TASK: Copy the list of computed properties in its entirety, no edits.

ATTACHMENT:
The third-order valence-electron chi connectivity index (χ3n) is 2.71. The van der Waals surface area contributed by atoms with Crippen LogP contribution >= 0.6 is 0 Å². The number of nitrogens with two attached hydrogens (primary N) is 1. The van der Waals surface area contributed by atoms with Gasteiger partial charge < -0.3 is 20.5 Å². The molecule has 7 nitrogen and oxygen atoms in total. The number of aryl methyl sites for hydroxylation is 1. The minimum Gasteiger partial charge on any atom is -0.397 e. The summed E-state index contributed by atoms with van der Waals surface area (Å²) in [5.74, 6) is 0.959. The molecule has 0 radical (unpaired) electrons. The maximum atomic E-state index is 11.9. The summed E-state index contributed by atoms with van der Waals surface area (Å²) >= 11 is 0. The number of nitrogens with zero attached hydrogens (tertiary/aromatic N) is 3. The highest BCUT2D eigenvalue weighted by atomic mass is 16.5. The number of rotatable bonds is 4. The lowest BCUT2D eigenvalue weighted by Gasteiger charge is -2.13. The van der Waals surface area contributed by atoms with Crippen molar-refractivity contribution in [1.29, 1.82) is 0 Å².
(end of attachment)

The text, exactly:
The third-order valence-electron chi connectivity index (χ3n) is 2.71. The van der Waals surface area contributed by atoms with Crippen LogP contribution >= 0.6 is 0 Å². The number of nitrogens with two attached hydrogens (primary N) is 1. The van der Waals surface area contributed by atoms with Gasteiger partial charge < -0.3 is 20.5 Å². The molecule has 7 nitrogen and oxygen atoms in total. The number of aryl methyl sites for hydroxylation is 1. The minimum Gasteiger partial charge on any atom is -0.397 e. The summed E-state index contributed by atoms with van der Waals surface area (Å²) in [5.74, 6) is 0.959. The molecule has 0 radical (unpaired) electrons. The maximum atomic E-state index is 11.9. The summed E-state index contributed by atoms with van der Waals surface area (Å²) >= 11 is 0. The number of nitrogens with zero attached hydrogens (tertiary/aromatic N) is 3. The highest BCUT2D eigenvalue weighted by atomic mass is 16.5. The number of rotatable bonds is 4. The lowest BCUT2D eigenvalue weighted by Gasteiger charge is -2.13. The van der Waals surface area contributed by atoms with Crippen molar-refractivity contribution in [1.29, 1.82) is 0 Å².